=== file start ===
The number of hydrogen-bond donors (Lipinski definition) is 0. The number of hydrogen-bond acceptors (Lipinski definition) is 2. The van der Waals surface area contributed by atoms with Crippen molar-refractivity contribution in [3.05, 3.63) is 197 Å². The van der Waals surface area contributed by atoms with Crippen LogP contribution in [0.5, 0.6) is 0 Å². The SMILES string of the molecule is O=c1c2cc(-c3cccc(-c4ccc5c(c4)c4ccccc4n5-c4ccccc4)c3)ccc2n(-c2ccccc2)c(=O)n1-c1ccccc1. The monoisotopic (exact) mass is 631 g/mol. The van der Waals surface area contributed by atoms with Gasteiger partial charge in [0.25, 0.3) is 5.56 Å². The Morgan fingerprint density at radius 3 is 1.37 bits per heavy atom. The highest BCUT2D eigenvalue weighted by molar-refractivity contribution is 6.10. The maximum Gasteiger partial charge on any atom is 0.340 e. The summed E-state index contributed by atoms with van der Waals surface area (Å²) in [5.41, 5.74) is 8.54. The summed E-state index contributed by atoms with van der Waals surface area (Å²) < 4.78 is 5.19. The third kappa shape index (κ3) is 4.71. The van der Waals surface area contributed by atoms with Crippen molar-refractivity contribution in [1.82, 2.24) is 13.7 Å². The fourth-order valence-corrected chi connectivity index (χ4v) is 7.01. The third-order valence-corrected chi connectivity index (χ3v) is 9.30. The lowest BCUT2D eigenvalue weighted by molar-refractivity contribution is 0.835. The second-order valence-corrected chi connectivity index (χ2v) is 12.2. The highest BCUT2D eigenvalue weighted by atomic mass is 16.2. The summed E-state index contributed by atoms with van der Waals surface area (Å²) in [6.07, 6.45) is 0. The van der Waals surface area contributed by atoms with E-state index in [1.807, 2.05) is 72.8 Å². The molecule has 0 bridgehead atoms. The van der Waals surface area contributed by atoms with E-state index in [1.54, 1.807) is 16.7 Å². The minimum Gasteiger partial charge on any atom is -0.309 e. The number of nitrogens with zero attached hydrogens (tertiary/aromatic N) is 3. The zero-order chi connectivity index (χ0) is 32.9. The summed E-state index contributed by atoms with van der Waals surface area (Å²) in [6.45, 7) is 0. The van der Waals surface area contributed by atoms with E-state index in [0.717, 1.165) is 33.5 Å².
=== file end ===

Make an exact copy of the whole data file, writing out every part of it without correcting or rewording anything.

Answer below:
The number of hydrogen-bond donors (Lipinski definition) is 0. The number of hydrogen-bond acceptors (Lipinski definition) is 2. The van der Waals surface area contributed by atoms with Crippen molar-refractivity contribution in [3.05, 3.63) is 197 Å². The van der Waals surface area contributed by atoms with Crippen LogP contribution in [0.5, 0.6) is 0 Å². The SMILES string of the molecule is O=c1c2cc(-c3cccc(-c4ccc5c(c4)c4ccccc4n5-c4ccccc4)c3)ccc2n(-c2ccccc2)c(=O)n1-c1ccccc1. The monoisotopic (exact) mass is 631 g/mol. The van der Waals surface area contributed by atoms with Gasteiger partial charge in [0.25, 0.3) is 5.56 Å². The Morgan fingerprint density at radius 3 is 1.37 bits per heavy atom. The highest BCUT2D eigenvalue weighted by molar-refractivity contribution is 6.10. The maximum Gasteiger partial charge on any atom is 0.340 e. The summed E-state index contributed by atoms with van der Waals surface area (Å²) in [5.41, 5.74) is 8.54. The summed E-state index contributed by atoms with van der Waals surface area (Å²) < 4.78 is 5.19. The third kappa shape index (κ3) is 4.71. The van der Waals surface area contributed by atoms with Crippen molar-refractivity contribution in [1.82, 2.24) is 13.7 Å². The fourth-order valence-corrected chi connectivity index (χ4v) is 7.01. The third-order valence-corrected chi connectivity index (χ3v) is 9.30. The lowest BCUT2D eigenvalue weighted by molar-refractivity contribution is 0.835. The second-order valence-corrected chi connectivity index (χ2v) is 12.2. The highest BCUT2D eigenvalue weighted by atomic mass is 16.2. The summed E-state index contributed by atoms with van der Waals surface area (Å²) in [6.07, 6.45) is 0. The van der Waals surface area contributed by atoms with E-state index in [1.807, 2.05) is 72.8 Å². The molecule has 0 bridgehead atoms. The van der Waals surface area contributed by atoms with E-state index in [1.54, 1.807) is 16.7 Å². The minimum Gasteiger partial charge on any atom is -0.309 e. The number of nitrogens with zero attached hydrogens (tertiary/aromatic N) is 3. The zero-order chi connectivity index (χ0) is 32.9. The summed E-state index contributed by atoms with van der Waals surface area (Å²) in [6.45, 7) is 0. The van der Waals surface area contributed by atoms with E-state index in [0.717, 1.165) is 33.5 Å².